A major asset for the port has been public-private partnerships — that is, a government entity joining forces with a private sector organization to achieve a mutually beneficial result. Just as the port is willing to work with other governmental agencies (like the Railroad Commission of Texas), it is inclined to offer companies the same opportunity. These arrangements with the private sector are oftentimes beneficial for all. For example, the private entity provides the capital to either build or improve the governmental agency’s facility; the creation or improvement of that facility makes the area surrounding that municipality more attractive for businesses; and different private entities are subsequently convinced to work with the municipal government in creating or improving another facility or structure that will serve both parties. Various partnerships and investments over a period of decades have made the Port of Victoria a highly competitive aquatic ingress and egress location in Texas, as well as in the Greater Gulf of Mexico. “I believe the Port of Victoria is that last frontier on the Texas coast because of what we have for highway access, water access, and with dual rail,” Burdge says.
The case studies are numerous. The public-private partnership between the port and Equalizer — a shipper that utilizes rail, barge, and truck transport — was cemented 7 years ago, when they sought certain improvements to the port facilities. “Equalizer is a perfect example of a company that saw the market changing and was able to adapt to that,” notes Burdge. A long-standing partner with the Port of Victoria, the shipper approached the port’s leadership about upgrading the docking facility they used at the time, as well as extending the existing rail. Working together, the desired improvements and upgrades were agreed upon and executed.
Devall Towing, which operates a barge fleet in multiple Texas waterways, was in a position to join forces with the Port of Victoria. Devall provided the capital for the construction of an improved fleeting area, and it subsequently operates that facility on a day-to-day basis. Burdge describes the relationship as the “perfect use of public-private partnership. The port did not have to come up with capital dollars, or incur debt or sell bonds. We were able to work with Devall, and it’s been a win-win for everyone.” In pursuing both of these opportunities, public-private partnerships have helped both parties meet their overall goals and objectives.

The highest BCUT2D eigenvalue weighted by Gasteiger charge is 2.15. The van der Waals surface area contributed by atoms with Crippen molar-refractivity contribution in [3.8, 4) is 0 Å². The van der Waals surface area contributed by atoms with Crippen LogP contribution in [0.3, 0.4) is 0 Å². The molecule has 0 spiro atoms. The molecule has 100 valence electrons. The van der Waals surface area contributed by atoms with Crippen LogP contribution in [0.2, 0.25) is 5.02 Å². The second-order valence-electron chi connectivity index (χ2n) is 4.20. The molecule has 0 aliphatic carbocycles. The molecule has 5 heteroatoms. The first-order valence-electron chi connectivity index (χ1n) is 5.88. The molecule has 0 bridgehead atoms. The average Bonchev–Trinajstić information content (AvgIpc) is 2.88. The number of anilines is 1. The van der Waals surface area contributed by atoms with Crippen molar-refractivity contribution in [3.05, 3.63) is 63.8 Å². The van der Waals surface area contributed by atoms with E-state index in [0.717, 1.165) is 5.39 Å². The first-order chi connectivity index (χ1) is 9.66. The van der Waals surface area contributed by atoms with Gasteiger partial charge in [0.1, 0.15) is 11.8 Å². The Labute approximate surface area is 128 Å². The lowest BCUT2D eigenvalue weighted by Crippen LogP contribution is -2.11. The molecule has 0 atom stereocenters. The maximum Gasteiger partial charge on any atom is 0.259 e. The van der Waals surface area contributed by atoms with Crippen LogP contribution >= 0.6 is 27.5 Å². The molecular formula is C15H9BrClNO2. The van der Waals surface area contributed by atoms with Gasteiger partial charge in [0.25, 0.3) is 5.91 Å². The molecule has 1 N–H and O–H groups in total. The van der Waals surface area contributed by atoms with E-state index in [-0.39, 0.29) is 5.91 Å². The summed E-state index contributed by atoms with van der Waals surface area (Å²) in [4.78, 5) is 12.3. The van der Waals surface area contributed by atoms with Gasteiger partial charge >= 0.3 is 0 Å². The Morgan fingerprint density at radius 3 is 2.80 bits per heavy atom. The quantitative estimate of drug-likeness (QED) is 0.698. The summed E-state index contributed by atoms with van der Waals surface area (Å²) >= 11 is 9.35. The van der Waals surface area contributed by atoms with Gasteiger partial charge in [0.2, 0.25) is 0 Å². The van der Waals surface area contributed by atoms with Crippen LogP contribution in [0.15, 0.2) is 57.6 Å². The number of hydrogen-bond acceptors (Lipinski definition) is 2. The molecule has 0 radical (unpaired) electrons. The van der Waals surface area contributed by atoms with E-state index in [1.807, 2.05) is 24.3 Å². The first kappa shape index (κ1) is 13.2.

Although the port prefers to work cooperatively to bolster its facilities, that doesn’t mean it can’t provide for itself when needs arise. For example, it recently upgraded and automated a manually operated lift bridge. This improvement had just over a $1 million price tag but should recuperate at least half of its cost and reduce burden on local taxpayers when those savings are realized. Final approval on this project was secured in late 2015, and the lift bridge is now fully operable remotely. Though the process took longer than port leaders anticipated, the bridge still serves as a model for similar waterways throughout Texas and the United States.
Though Burdge and his colleagues on the Port Commission have achieved great success working with private enterprise, the port is not the only organization in Victoria responsible for drawing business to the area. The Victoria Economic Development Corporation (VEDC) serves as a partner alongside the Port of Victoria, and it played a major role in bringing Caterpillar into the local business community. Many members of the local community favored partitioning a large industrial site nearby to woo multiple parties, but the VEDC held fast to its belief that it could attract a more sizable client by keeping the property intact. This is oftentimes an onerous task, but the VEDC’s efforts were rewarded when Caterpillar announced that the large plot and its comparable economic incentives were just what it was looking for. Though the corporation does not occupy any property owned by the Port of Victoria, it may still play a significant role. In all likelihood, Caterpillar will eventually use a specialized heavy-haul corridor that is approved by legislation and designed for shipping cargoes too cumbersome to travel 150 miles by road from the Port of Houston. As the Port of Victoria is a mere 12 miles away from the site, it is well-positioned for the task.
As proof of the port’s commitment to continued growth, it was recently granted McCallum Sweeney certification — one of only three sites in the state of Texas to have earned this distinction. Burdge notes that this honor will be “extremely beneficial” for the port going forward. Developed by American Electric Power (AEP), this credential identifies an industrial site as fully serviceable by utilities and whose further development will not be impinged by unforeseen legal, environmental or geological complications.